Sultan of spin

In just six years, Golders Green-native Ze'ev Finer has gone from cub reporter to top media adviser.

zeev finer 88 (photo credit: )
zeev finer 88
(photo credit: )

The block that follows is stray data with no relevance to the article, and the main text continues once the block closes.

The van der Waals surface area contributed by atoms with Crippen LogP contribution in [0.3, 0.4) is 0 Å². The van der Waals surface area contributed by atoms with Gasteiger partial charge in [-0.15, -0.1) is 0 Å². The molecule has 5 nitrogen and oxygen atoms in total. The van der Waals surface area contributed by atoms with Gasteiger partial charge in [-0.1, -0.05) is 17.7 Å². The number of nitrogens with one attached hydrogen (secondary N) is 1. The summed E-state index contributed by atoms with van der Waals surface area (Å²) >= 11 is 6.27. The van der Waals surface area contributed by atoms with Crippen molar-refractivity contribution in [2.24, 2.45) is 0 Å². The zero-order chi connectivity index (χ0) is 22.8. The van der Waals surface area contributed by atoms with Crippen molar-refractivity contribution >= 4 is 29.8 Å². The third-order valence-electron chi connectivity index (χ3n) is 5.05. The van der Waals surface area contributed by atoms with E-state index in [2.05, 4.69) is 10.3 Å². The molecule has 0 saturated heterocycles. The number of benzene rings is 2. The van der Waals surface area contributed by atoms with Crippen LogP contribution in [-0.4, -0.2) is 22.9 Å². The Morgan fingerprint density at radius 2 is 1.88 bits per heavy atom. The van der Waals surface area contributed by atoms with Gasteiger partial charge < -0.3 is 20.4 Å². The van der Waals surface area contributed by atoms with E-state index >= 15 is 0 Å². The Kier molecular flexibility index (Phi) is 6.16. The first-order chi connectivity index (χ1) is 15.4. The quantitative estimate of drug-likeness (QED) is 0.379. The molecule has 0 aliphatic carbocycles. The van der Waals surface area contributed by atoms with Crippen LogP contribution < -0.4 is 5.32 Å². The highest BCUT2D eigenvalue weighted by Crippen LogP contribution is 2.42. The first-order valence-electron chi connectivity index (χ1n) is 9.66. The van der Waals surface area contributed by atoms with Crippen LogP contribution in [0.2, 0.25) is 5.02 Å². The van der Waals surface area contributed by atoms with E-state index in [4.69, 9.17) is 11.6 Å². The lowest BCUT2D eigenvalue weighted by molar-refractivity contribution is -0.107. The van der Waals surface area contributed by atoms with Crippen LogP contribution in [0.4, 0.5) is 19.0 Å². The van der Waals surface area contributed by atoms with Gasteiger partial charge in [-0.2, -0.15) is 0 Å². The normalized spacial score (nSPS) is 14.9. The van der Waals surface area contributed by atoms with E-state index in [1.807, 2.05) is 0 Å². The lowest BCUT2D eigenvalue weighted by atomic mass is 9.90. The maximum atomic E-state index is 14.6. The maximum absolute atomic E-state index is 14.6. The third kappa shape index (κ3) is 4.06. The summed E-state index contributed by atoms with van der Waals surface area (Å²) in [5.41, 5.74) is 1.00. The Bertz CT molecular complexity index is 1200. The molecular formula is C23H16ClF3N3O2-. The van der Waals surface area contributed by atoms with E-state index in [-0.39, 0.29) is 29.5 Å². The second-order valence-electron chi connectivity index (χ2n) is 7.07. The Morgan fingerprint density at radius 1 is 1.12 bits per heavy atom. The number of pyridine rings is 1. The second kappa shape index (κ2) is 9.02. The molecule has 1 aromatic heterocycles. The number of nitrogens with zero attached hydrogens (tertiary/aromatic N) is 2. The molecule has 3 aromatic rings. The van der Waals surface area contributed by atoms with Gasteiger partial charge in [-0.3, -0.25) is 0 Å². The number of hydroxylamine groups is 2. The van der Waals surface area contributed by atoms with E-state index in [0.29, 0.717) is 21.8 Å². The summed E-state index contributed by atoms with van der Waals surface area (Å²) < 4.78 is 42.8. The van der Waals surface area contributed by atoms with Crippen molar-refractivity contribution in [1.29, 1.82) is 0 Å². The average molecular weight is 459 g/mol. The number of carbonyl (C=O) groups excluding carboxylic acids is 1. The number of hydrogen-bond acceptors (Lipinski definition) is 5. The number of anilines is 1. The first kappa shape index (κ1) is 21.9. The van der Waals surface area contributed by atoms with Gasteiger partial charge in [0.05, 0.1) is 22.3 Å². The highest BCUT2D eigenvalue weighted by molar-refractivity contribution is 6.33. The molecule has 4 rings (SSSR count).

At an age when most Israelis are just getting their bearings after returning from the obligatory trip to the East, Ze'ev Finer is preparing for his fourth career. Only 24, he is already a seasoned spin doctor with the kind of experience on all sides of the media game for which veterans double his age would give their right arm. In just six years, Finer has gone from being a cub reporter to media adviser to some of the most influential figures in the country and had a season ticket for a court-side seat at most of the major political, military and financial stories of the last five years. Born in 1982 in New York, his early childhood passed in London's Golders Green. His family made aliya when he was six and moved to Bnei Brak, where he made his uneasy way through the haredi education system before being sent back to England at 15 for "reeducation" at the renowned Gateshead Yeshiva. Although adept at Talmud study, he found it hard getting used to the more disciplined environment. He lasted two years there before being shipped home for being a bit too active for the rabbis' liking in a fight with some local ruffians who were bullying Jewish children. He found himself at the Or Elhanan Yeshiva in the Romema neighborhood of Jerusalem, but his heart wasn't in studying. Across the road were the offices of the Shas-affiliated weekly Yom Leyom. "From a young age, I knew I would work in media," he says. "That's the place to express yourself and influence people, so I began going across the road and looking for things to do." His first job there was in the telemarketing department, trying to convince people to subscribe. But his heart was in journalism and he took to hanging around the office of editor Yom Tov Rubin, trying to sell him a story. It was a wonderful time to be an independent journalist in the haredi world - Aryeh Deri had just won an incredible victory in the 1999 elections, bringing Shas an unprecedented 17 Knesset seats, only to be deposed by the party's spiritual leader, Rabbi Ovadia Yosef, who was eager to legitimize the party and allow it to join Ehud Barak's coalition. Deri's followers waged a street war through violent demonstrations and anonymous street posters viciously attacking newly appointed party leader Eli Yishai. The haredi public was hungry for every detail, and they got it all in the independent weeklies where Finer cut his teeth freelancing, offering his stories every week to another of them. His first big scoop was photos of a secret night meeting between aides of Deri and Yishai at the height of tensions, and he exchanged them for a permanent job, before he was 18, as a staff reporter for the Kav chain of local weeklies. "I tried to do things differently, the kind of stories that hadn't appeared before in haredi newspapers like investigative journalism," he says. One of his first pieces was an investigation into security at haredi shopping centers in which he used a Palestinian with a suspicious bag who had no trouble walking into any of them. He convinced his editors to give him a weekly political gossip column which he filled with tidbits on the internal squabbles among the fractious haredi MKs. The column lasted for about a year, but then the second intifada broke out and marginal politics became much less interesting when suicide bombers were going off in buses and coffee shops. A NEW breed of haredi activist was appearing on the news, the yellow-vested ZAKA volunteers led by Yehuda Meshi-Zahav, who carried out the grisly job of collecting body parts from the scenes of terror atrocities. Finer got to know Meshi-Zahav and his men as a reporter, but he felt too much like a bystander: "I wanted to be at the center of things and ZAKA was where it was happening." At the time it was still a small organization, operating from a basement, based on volunteers with only a handful of paid employees. Media-savvy Meshi-Zahav had already become a household name, but Finer tried to convince him that ZAKA's PR had to go to a higher level. "I said we should produce brochures in English and promotional films, but he wasn't very interested." Finer decided that to prove himself, he had to do something drastic, and instead of banging his head against a wall in Jerusalem he packed his bags and flew back to London. "I decided to open an international ZAKA office from nothing. We started off with a little room and a small ad in the Jewish Tribune." Finer wanted to make waves in the normally peaceful community. "Everyone had seen the pictures of haredi men collecting bodies of terror victims; I wanted every Jew in Britain to connect them with the name of ZAKA." He contacted a member of the local hevra kadisha (burial society) and told him that there were intelligence warnings of suicide attacks on Jewish targets in Britain; to prepare the local community, they organized a symposium of 200 hevra kadisha members from around the UK, with rabbis and representatives of ZAKA from Israel. Finer leaked the story to a London correspondent of one of the Israeli newspapers who passed it on to the local papers. "They all pounced on the story and made a big noise about the Jewish community preparing for suicide attacks," he says. "The big dailies, television and radio channels all reported it and of course it boomeranged back to the Israeli media. It was my first spin." The symposium was cancelled due to the publicity, but Finer and ZAKA had already got what they needed - international recognition. Another stunt took place before Hanukka when, posing as a Habad activist, Finer got a permit to light candles outside the Golders Green Underground Station and lit hundreds of memorial candles on the ground in the shape of a Star of David in memory of Israeli victims of terror. This managed to attract 500 people and, of course, was once again widely reported in the press. After almost a year in London in which he claims to have raised half a million dollars for ZAKA, homesickness overcame him. "I called Meshi-Zahav and said I'm coming back to be the ZAKA spokesman. He said, 'You're only 20, how are you going to be our spokesman,' but I did it for the next two years." It was the height of the intifada, when bombs were going off almost daily and Finer concentrated on two types of PR campaigns. On the local scene, he showed ZAKA as a haredi organization working for the nation as a whole, bringing people of diverse backgrounds together at the most difficult of times. In the international media arena, he tried to use ZAKA's activity as a way of creating more positive coverage of the Israeli side of the conflict. ZAKA WAS growing from its early Jerusalem roots to a nationwide organization, and the pictures of its teams arriving at the scene of terror bombings, diligently collecting body parts, scraping blood off walls and scouring the surrounding rooftops for any shred of human remains provided compelling scenes for the foreign networks. "As someone who had watched BBC and CNN from abroad," Finer says, "I was angry that every time an Israeli city was attacked, the main pictures you saw on the TV were of Israel's retaliation bombings in Gaza. I wanted to give them a different picture that would last for hours on the screen and give Israel more of a breathing space. Until then, they would only show some police officer or Foreign Ministry spokesman saying the old-fashioned slogans. That just wasn't effective. Even if our best spokespeople, like Binyamin Netanyahu, were talking; it was just words, and if at the same time they were showing on the split screen an Israeli tank or another bombing in the territories, his words weren't powerful enough; the tank was the image that remained with the viewers. "I thought we had to give a lot more thought to the visual aspect. For example, in the first Gulf War when Netanyahu appeared in the studios with his gas mask beside him, that was a more powerful image than anything he said." Finer insisted that the ZAKA volunteers bear in mind not only the grisly job at hand but how they looked to the cameras. In addition to the volunteers' distinctive yellow vests, he made sure that the bodies at every bombing scene would be lined up in numbered body bags, visible to the media crews. He also trained 60 volunteers in giving interviews in various languages, teaching them how to speak to the camera and to make sure that they were being filmed by a wide-angle lens that would also capture the bodies in the background. "I believed that having one of our volunteers representing a humanitarian organization talking about how a few moments ago he had been collecting body parts was a winning image that would be engraved on the viewers' minds. I didn't see myself just as ZAKA spokesman but as someone who could influence international public opinion in Israel's favor. It might sound cynical, but in the battle for hasbara everything is legitimate; our enemies do it all the time." Finer began forming his own PR strategy. "Our problem as Israelis is that we don't like showing ourselves as weak and vulnerable; the same thing happened during the Lebanon war. I said why isn't anyone showing more pictures of civilians fleeing the Katyushas, why aren't we supplying numbers of people who have left their homes, of children who have become refugees, but other spokespeople said it would only panic Israelis." He tried to put his ideas in effect not only in ZAKA operations. "The evening after the bombing of the Maxim Restaurant in Haifa, the police spokesman told me he didn't have anyone at the site, so I took charge of the area and brought a BBC reporter into the restaurant, showed him two tables where families had been killed while eating. The bodies had already been removed, but there was still a baby stroller there with a bottle and milk inside. I told him about three generations who had been slaughtered there and he made a report from inside the restaurant. "Afterward someone told me that it was better than anything we should expect from the BBC. The problem is we like to say that the media is biased and anti-Semitic. I'm not saying that doesn't exist, but we can't use it as an excuse, that's not the reason we're losing." OF COURSE he never lost sight of the organization he was serving. The daughter of an American politician was wounded in the No.14 bus bombing in central Jerusalem, and her father was about to arrive to visit her in the hospital. The visit was being organized by another organization, so Finer made sure he was greeted at the plane by a ZAKA ambulance which whisked him off to the hospital for a tearful reunion and a meeting with then foreign minister Silvan Shalom and then US ambassador Dan Kurtzer in the presence of camera crews from around the world. Afterward, Finer organized a press conference for him at the scene of the bombing. But his biggest coup was at the International Court in The Hague where the Palestinians were accusing Israel of human rights infringements for building the separation fence. "It started out as a PR stunt by the Palestinians, so I went to the Foreign Ministry with a crazy idea. I said we should take a bombed-out bus to The Hague and display it opposite the court. They didn't like the idea at first, saying that it would ruin tourism if people saw bombed buses. I answered that's what people are seeing on their TVs anyway and we'd do it with or without them. "Originally we planned to bring the bus from the Patt junction bombing two years earlier, but a week before the hearings, there was a blast on Rehov Aza and we decided that we had to bring that bus. But there was no time to ship it, so we took the bus to a workshop, sawed it in two and El Al flew it to Amsterdam for us. "It was a crazy operation. Taking care of the logistics and getting the local permits were a nightmare, but it was worth it. We made sure that TV crews filmed every stage: from sawing the bus in two, loading it on the plane at Ben-Gurion Airport, landing in Amsterdam and putting it back together again and then transporting it to The Hague. And it worked. The proceedings were boring, so everyone was filming outside and the bus got the most prominence, the Palestinian demonstration barely got any notice. "It was the first time as an Israeli and a Jew I felt our side was getting fair coverage. A Dutch police officer said to me that upon seeing the bus he finally realized what it meant that people hadn't reached their destination alive. We proved it's possible, that all you need is creativity and daring. "And we could do it because we weren't the government; we were an organization that had already shown that it takes care not only of Jewish bodies but also those of Muslims. We had been to terror scenes around the world, to New York, Istanbul, Mombasa and Taba. When people saw a ZAKA volunteer working together with an Egyptian fireman, it was a picture of peace and optimism. We could show that we were fighting terror but were not political and that terror doesn't discriminate between nations. These were pictures that only ZAKA could produce." AFTER THREE years of working with ZAKA, Finer left the organization and moved to Tel Aviv after receiving an offer to work in the crisis management department of PR firm Morel-Tzur Communications. At 22 he found himself running complex media campaigns like the sensitive Israel-Egypt natural gas deal. It was the period when as finance minister, Netanyahu ruled Israel's economy, and Finer was involved in four separate campaigns that targeted Netanyahu personally. He represented the powerful unions of the Ports Authority workers, who opposed the plan to split them up into four new companies; of Israel Military Industries, who were fighting privatization; and of Israel Electric, whose workers were against the far-reaching reform plan for the company. In addition, he managed the campaign of Holocaust survivors' organizations against the Treasury over their pensions and the ownership of property of Jews killed in the Holocaust held by the banks and the state. "We ran very personal campaigns. With IMI, we had ads with an unflattering photograph of Netanyahu, from the side of his scar, with the caption 'Bibi is harming the state's security,' and I think we did a lot to contribute to his image as someone who doesn't care about the poor. We also targeted Treasury officials with posters in their neighborhoods saying 'Wanted - For selling strategic assets for nothing.' Of course it was dirty, but we were fighting for the workers' livelihood." Finer was also part of the strategic team that ran Amir Peretz's seemingly hopeless campaign for the Labor Party leadership. "Peretz listened to everything that Motti Morel told him to do - after all he's the No. 1 campaign manager in the country - and he came from behind to win the primaries when no one gave him a chance. But then he took all the credit for himself and began making mistakes. "On the way to his victory speech, Motti told him, 'Hug [Shimon] Peres,' but he only said some words to him in the speech and Peres left. We tried to build him a leader's image, organized a meeting with Hosni Mubarak and a phone call from Tony Blair, but he made too many mistakes, talking about a return to the Oslo Accords, inheritance tax and promising to appoint an Arab minister. All that talk lost him his momentum. With [Ariel] Sharon gone, he had a real chance of winning, but he opened his mouth too much and lost it." After Peretz's victory, Finer managed Avishay Braverman's campaign in the Labor Knesset primaries. "Our problem was how to keep Braverman in the public eye after the first blitz of publicity with his entrance into politics. In the polls, he was still only in 15th place. One of our spins was to try to organize a showdown between him and Netanyahu. We heard that Bibi was slated to appear at a weekend symposium in Ness Ziona, so we managed to get Braverman invited. "They weren't supposed to appear together, but we still announced that he would confront Netanyahu on his financial policies. Netanyahu at the time was trying to work on a consensual image, so he cancelled his appearance. We told all the reporters that Braverman had frightened Bibi away, and they all came to cover his appearance." Braverman eventually came third in the primaries. AFTER THE elections, Finer decided to leave civilian life and joined the IDF's Spokesman Unit for six months. He was supposed to set up a special center for managing media crises. "The aim was to allow the IDF to get a grip on events in the media before they got out of hand. In today's media environment you've got at the most 15 minutes to try to take the initiative and shape the breaking news to your advantage." But before the new unit could get off the ground, the Lebanon war broke out and he took charge of the unit's rapid-reaction team. After being used to formulating media strategy and crafting the message himself, Finer had to take into consideration the multiple sensitivities of the unwieldy military machine "On the day when eight Golani Brigade soldiers were killed in Bint Jbeil in the morning, the media couldn't report on the deaths until all the families had been properly notified, so as usual they were reporting a 'difficult battle.' At four in the afternoon, when the live coverage began on the TV channels, all the military correspondents lined up and began criticizing the army, while the viewers began fearing the worst. It could have been terrible for the soldiers' morale. "I realized that there was a news vacuum here that wouldn't be filled until the official announcement later that night. I heard there were wounded soldiers from the battle in [Haifa's] Rambam Hospital, so I called our representative there and told him to find me someone for interviews. They found a wounded soldier from Battalion 51, and I spoke to him on the phone and explained our problem. He agreed to speak to the TV teams and tell them how eager he was to rejoin his buddies back in Lebanon. It was a simple spin, but for a few hours until the news was released, this young soldier dominated the airwaves and allowed people to feel a lot better about the soldiers' morale." Finer rejects the severe criticism that has been leveled at the IDF's Spokesman Unit since the war. "The unit didn't fail in the war. Its job is to inform the public of what the army's doing; it's not responsible for the national hasbara strategy, that's what the Prime Minister's Office and Foreign Ministry are for. The unit is there to pass information on to the public. The problem was that in the first few weeks of the war, the only ones appearing on the media were IDF officers and by default they became the national explainer. It's just not their job. They filled the vacuum, but it's impossible for the unit to be defending Israel to the whole world on its own. "The unit organized thousands of interviews, news stories and embeddings through the war. It did more than its part in the national hasbara effort, but it shouldn't be expected to lead it. We were not to blame for the total absence of a national media policy. The prime minister and defense minister weren't there, and the level of expectations of us was unrealistic. "The press criticized the fact that only IDF officers appeared at the daily briefings, but that wasn't our fault. There should have been representatives of the civilian departments, but they just didn't come. There should have been a national team, coordinating the media effort, taking the initiative instead of passively waiting for reporters to call with questions. There are so many things we could have done. No one thought how can we make a campaign out of the civil casualties, for example. Why didn't we take media crews from around the world to see the Arab casualties of Katyushas? We could have brought Italian reporters to Christian casualties, that would have caused an uproar in the Vatican, but no one was there to take the initiative." THE WAR didn't give Finer much chance to exercise his talent for creating visual media images. "If we were fighting against Syria, then we could bomb Assad's palace and a team from the General Staff Reconnaissance Unit would plant an Israeli flag on the ruins and that would be your great victory photograph. But with Hizbullah there are no symbols, they are a shady and elusive enemy. Even when you're beating them, there are no defining pictures. "I joked during the war that we should have tried to recreate the moment when the US Army toppled Saddam's statue in Baghdad. Perhaps we could have made our own statue of [Hizbullah leader Hassan] Nasrallah, smuggled it into Bint Jbeil and then filmed a Merkava tank pulling it down while Christian Lebanese danced around." In November, Finer finished his IDF stint and now he's back in the private sector, this time trying his luck as an independent media consultant. "Beyond the business perspective, I have an ambition to change the way Israel presents its case. Money, after all, isn't everything and I believe my destiny is to transform Israel's image." He has a list of recommendations for Israel's media ambassadors. "We're still puffed up with pride from 1967, unable to show any vulnerability because we're such machos that we can only show F-16s and special-ops units. Perhaps if we weren't so afraid to show our weak moments, people might identify with us. Weakness is also a sign of humanity. Instead, TV viewers around the world associate Israel only with occupying armies and poor Palestinians. "The key word should be initiative. If we had a real national hasbara team to push different kinds of stories, then perhaps instead of waiting around for the next Beit Hanun or Kafr Kana, we could change the whole international perception of Israel, show that we're about a whole lot of other things besides terror. Once we change the general image of who we are, it will be much easier to market Israel - even when there is terror."